- The Washington Times - Wednesday, April 16, 2008

NEW YORK (AP) — Builders of the Freedom Tower poured a bad batch of concrete into the foundation of the skyscraper replacing the World Trade Center and spent the last few weeks removing it after tests showed it wasn’t strong enough, officials said.

About 50 cubic yards of concrete was jackhammered away from the core foundation of the 1,776-foot tower under construction at ground zero. More than 22,000 cubic yards of concrete have been poured so far, and no other batches have failed strength tests, said Steve Coleman, spokesman for the Port Authority of New York and New Jersey.

The tower, the symbolic replacement to the twin towers destroyed on Sept. 11, is being built with concrete stronger than any other building in New York City.

The foundation is built to withstand 14,000 pounds per square inch, about three times the strength of concrete in an average home and over five times the strength in a sidewalk. A tower rebuilt north of ground zero two years ago, 7 World Trade Center, was built with concrete at a strength of 12,000 pounds per square inch, officials said.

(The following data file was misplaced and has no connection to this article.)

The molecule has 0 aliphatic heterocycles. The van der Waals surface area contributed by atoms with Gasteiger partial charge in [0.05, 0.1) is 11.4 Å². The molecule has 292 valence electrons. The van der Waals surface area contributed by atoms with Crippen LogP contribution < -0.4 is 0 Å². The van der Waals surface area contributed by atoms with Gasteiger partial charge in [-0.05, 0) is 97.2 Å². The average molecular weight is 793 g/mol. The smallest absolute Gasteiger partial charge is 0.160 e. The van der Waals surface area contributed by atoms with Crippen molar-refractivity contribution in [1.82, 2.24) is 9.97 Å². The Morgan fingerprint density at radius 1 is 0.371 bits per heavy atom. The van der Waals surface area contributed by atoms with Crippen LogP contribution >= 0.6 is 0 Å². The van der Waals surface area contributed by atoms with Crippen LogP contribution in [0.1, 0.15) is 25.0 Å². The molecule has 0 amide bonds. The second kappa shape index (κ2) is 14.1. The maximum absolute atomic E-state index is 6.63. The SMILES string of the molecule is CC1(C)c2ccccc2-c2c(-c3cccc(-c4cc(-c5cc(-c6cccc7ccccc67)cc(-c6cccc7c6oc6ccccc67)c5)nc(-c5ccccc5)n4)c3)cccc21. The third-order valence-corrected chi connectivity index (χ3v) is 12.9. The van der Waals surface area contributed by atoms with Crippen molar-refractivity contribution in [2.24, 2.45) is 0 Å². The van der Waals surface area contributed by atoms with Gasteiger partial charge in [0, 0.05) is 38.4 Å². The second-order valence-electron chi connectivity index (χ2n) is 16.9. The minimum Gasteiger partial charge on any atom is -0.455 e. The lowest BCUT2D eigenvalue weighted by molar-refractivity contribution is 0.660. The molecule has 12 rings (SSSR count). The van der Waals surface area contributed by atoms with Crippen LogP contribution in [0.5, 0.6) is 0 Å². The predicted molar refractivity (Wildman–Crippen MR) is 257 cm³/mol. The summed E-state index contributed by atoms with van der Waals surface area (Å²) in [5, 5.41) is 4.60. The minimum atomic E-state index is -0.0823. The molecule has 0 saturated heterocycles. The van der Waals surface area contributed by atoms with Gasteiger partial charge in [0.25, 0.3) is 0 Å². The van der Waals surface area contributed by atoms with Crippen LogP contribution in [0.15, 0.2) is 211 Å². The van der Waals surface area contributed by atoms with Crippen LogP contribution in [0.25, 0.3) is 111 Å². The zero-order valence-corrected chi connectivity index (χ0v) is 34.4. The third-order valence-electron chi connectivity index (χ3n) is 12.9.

The concrete that was removed from the Freedom Tower varied in strength between 6,000 and 10,000 pounds per square inch, Coleman said yesterday. It was poured Dec. 18 and passed initial strength tests, he said.

But contractors working on the site noticed a 6-inch section appeared to have excessive air pockets, he said. After further tests, the builders decided in mid-February to take the concrete out, he said.

The construction schedule for the tower, expected to open in 2012, wasn’t affected, Coleman said.

A message left with the main concrete supplier, Quadrozzi Concrete Corp., wasn’t returned. Tony Arnold, president of iCrete, the company that developed the high-strength technology for the tower, said the small amount concrete must have been mixed improperly.

“We have had no batches that have not achieved the strength,” he said.

Removing below-strength concrete that has already been poured is rare in the industry, said Greg Vickers, managing director of operations for the National Ready Mixed Concrete Association.

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